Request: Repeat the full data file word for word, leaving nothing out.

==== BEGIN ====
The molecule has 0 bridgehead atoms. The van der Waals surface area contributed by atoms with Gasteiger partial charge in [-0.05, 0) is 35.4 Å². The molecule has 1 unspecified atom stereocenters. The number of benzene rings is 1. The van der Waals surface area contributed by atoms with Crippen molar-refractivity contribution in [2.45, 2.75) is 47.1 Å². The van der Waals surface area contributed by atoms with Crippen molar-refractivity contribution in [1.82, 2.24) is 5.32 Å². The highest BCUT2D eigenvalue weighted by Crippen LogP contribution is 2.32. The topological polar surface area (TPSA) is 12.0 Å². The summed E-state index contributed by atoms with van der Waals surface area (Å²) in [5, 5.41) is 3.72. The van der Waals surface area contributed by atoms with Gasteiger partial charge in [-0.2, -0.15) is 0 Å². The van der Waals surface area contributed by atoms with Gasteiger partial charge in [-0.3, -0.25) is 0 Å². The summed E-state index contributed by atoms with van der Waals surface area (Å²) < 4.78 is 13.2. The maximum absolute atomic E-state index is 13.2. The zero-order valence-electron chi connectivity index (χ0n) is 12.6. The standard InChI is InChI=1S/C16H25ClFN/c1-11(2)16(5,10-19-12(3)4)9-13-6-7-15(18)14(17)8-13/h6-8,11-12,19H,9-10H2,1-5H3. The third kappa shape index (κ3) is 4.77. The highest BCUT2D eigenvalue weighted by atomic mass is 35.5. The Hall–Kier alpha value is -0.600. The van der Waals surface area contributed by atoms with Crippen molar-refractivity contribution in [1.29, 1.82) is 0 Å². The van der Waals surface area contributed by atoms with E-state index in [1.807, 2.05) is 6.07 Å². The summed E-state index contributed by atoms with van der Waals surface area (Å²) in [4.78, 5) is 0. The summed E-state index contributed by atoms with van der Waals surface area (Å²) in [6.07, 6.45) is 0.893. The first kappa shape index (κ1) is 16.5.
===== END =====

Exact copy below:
The molecule has 0 bridgehead atoms. The van der Waals surface area contributed by atoms with Gasteiger partial charge in [-0.05, 0) is 35.4 Å². The molecule has 1 unspecified atom stereocenters. The number of benzene rings is 1. The van der Waals surface area contributed by atoms with Crippen molar-refractivity contribution in [2.45, 2.75) is 47.1 Å². The van der Waals surface area contributed by atoms with Crippen molar-refractivity contribution in [1.82, 2.24) is 5.32 Å². The highest BCUT2D eigenvalue weighted by Crippen LogP contribution is 2.32. The topological polar surface area (TPSA) is 12.0 Å². The summed E-state index contributed by atoms with van der Waals surface area (Å²) in [5, 5.41) is 3.72. The van der Waals surface area contributed by atoms with Gasteiger partial charge in [-0.2, -0.15) is 0 Å². The van der Waals surface area contributed by atoms with Gasteiger partial charge in [-0.3, -0.25) is 0 Å². The summed E-state index contributed by atoms with van der Waals surface area (Å²) < 4.78 is 13.2. The maximum absolute atomic E-state index is 13.2. The zero-order valence-electron chi connectivity index (χ0n) is 12.6. The standard InChI is InChI=1S/C16H25ClFN/c1-11(2)16(5,10-19-12(3)4)9-13-6-7-15(18)14(17)8-13/h6-8,11-12,19H,9-10H2,1-5H3. The third kappa shape index (κ3) is 4.77. The highest BCUT2D eigenvalue weighted by atomic mass is 35.5. The Hall–Kier alpha value is -0.600. The van der Waals surface area contributed by atoms with Crippen molar-refractivity contribution in [1.29, 1.82) is 0 Å². The van der Waals surface area contributed by atoms with E-state index in [1.807, 2.05) is 6.07 Å². The summed E-state index contributed by atoms with van der Waals surface area (Å²) in [4.78, 5) is 0. The summed E-state index contributed by atoms with van der Waals surface area (Å²) in [6.07, 6.45) is 0.893. The first kappa shape index (κ1) is 16.5.